For a strictly positive sequence, prove that .
I get that it's trying to say that the root test converges faster than the ratio test (hence the greater limit inf), but beyond that, I am drawing a blank. I don't even know where to begin.
For a strictly positive sequence, prove that .
I get that it's trying to say that the root test converges faster than the ratio test (hence the greater limit inf), but beyond that, I am drawing a blank. I don't even know where to begin.
Hint: For , . In particular, .
Now think about why . (It may be useful to also think about why ). In particular, what happens if the sequence is eventually constant? What if it never converges?
As an aside, this:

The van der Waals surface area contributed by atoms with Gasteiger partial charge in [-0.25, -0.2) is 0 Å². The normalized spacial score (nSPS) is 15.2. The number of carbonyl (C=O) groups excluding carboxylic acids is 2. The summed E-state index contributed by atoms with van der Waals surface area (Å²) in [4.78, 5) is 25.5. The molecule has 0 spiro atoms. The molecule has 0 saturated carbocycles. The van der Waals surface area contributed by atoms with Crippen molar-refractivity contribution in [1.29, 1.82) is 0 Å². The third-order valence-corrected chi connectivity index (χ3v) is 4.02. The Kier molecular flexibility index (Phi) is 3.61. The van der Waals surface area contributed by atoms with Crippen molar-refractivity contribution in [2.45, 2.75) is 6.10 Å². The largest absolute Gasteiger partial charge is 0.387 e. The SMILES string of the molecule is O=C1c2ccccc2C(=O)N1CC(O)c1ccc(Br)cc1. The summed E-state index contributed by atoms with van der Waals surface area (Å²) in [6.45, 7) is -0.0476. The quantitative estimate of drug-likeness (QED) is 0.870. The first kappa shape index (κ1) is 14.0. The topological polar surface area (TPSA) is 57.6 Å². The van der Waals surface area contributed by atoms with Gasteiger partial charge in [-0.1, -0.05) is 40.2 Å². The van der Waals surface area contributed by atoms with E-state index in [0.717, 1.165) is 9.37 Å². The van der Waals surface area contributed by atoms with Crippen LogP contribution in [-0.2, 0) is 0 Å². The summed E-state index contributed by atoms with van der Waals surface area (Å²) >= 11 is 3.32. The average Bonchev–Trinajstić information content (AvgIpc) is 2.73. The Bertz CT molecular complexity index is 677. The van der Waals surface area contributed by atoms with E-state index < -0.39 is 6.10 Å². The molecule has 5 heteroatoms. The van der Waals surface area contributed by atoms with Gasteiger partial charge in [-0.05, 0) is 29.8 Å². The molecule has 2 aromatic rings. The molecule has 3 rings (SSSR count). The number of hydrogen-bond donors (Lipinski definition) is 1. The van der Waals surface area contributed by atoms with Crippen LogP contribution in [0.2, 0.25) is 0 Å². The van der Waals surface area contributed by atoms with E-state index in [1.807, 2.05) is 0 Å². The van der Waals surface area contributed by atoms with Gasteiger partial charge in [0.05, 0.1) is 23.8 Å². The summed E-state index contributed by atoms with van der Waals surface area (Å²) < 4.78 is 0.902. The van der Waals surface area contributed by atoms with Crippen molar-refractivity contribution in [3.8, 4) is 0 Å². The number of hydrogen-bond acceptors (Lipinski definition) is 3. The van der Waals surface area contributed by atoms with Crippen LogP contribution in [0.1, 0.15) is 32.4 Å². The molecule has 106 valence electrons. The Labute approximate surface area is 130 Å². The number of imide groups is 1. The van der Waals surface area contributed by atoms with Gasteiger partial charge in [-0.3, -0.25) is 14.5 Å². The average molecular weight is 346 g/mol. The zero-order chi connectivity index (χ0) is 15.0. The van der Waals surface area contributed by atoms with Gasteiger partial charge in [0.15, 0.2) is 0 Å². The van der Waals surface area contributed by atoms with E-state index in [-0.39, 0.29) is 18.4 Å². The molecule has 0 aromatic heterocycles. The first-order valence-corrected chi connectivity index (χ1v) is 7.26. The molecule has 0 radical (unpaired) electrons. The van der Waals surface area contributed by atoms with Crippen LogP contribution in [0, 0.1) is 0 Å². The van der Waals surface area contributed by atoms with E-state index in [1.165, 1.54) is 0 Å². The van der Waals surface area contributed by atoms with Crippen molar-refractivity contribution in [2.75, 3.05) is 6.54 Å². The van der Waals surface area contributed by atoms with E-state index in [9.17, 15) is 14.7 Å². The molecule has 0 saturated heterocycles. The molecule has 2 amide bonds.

is not the way to think about it. I'm not even sure if makes sense. Anyways, the following is true for :I get that it's trying to say that the root test converges faster than the ratio test (hence the greater limit inf)
Infinum means greatest lower bound. I.e., if A = (0,1), inf A = 0, because 0 <= all elements in A, and 0 is the greatest possible number that satisfies that inequality.
Lim inf x_n = lim (n -> infinity) {a_n, a_n+1, a_n+2, ...}. Basically, lim inf is the infinum of the sequence infinitely far from the starting element.
All of that I get. What I don't get is how to put it together in a meaningful way on this proof.